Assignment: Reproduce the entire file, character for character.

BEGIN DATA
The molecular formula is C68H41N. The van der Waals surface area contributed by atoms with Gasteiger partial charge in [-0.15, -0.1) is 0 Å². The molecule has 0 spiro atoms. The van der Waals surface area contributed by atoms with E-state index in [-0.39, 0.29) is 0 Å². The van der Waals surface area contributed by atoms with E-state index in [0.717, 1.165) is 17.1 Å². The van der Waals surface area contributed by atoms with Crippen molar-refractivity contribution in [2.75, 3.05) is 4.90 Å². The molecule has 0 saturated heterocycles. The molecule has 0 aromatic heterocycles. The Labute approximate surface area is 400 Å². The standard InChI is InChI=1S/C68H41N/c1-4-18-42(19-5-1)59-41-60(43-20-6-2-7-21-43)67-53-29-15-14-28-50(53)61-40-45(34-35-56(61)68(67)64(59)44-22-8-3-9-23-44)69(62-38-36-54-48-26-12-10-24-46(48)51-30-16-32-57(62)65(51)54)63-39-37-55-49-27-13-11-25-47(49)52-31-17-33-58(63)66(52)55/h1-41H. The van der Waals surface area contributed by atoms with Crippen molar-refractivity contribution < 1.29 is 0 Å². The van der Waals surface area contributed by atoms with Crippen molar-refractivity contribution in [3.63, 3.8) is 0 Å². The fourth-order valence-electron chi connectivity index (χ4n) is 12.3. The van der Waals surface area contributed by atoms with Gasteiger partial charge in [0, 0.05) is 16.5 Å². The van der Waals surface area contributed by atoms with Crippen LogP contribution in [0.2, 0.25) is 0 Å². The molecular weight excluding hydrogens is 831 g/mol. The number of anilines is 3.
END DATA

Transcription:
The molecular formula is C68H41N. The van der Waals surface area contributed by atoms with Gasteiger partial charge in [-0.15, -0.1) is 0 Å². The molecule has 0 spiro atoms. The van der Waals surface area contributed by atoms with E-state index in [-0.39, 0.29) is 0 Å². The van der Waals surface area contributed by atoms with E-state index in [0.717, 1.165) is 17.1 Å². The van der Waals surface area contributed by atoms with Crippen molar-refractivity contribution in [2.75, 3.05) is 4.90 Å². The molecule has 0 saturated heterocycles. The molecule has 0 aromatic heterocycles. The Labute approximate surface area is 400 Å². The standard InChI is InChI=1S/C68H41N/c1-4-18-42(19-5-1)59-41-60(43-20-6-2-7-21-43)67-53-29-15-14-28-50(53)61-40-45(34-35-56(61)68(67)64(59)44-22-8-3-9-23-44)69(62-38-36-54-48-26-12-10-24-46(48)51-30-16-32-57(62)65(51)54)63-39-37-55-49-27-13-11-25-47(49)52-31-17-33-58(63)66(52)55/h1-41H. The van der Waals surface area contributed by atoms with Crippen molar-refractivity contribution < 1.29 is 0 Å². The van der Waals surface area contributed by atoms with Crippen molar-refractivity contribution in [3.63, 3.8) is 0 Å². The fourth-order valence-electron chi connectivity index (χ4n) is 12.3. The van der Waals surface area contributed by atoms with Gasteiger partial charge in [0, 0.05) is 16.5 Å². The van der Waals surface area contributed by atoms with Crippen LogP contribution in [0.2, 0.25) is 0 Å². The molecular weight excluding hydrogens is 831 g/mol. The number of anilines is 3.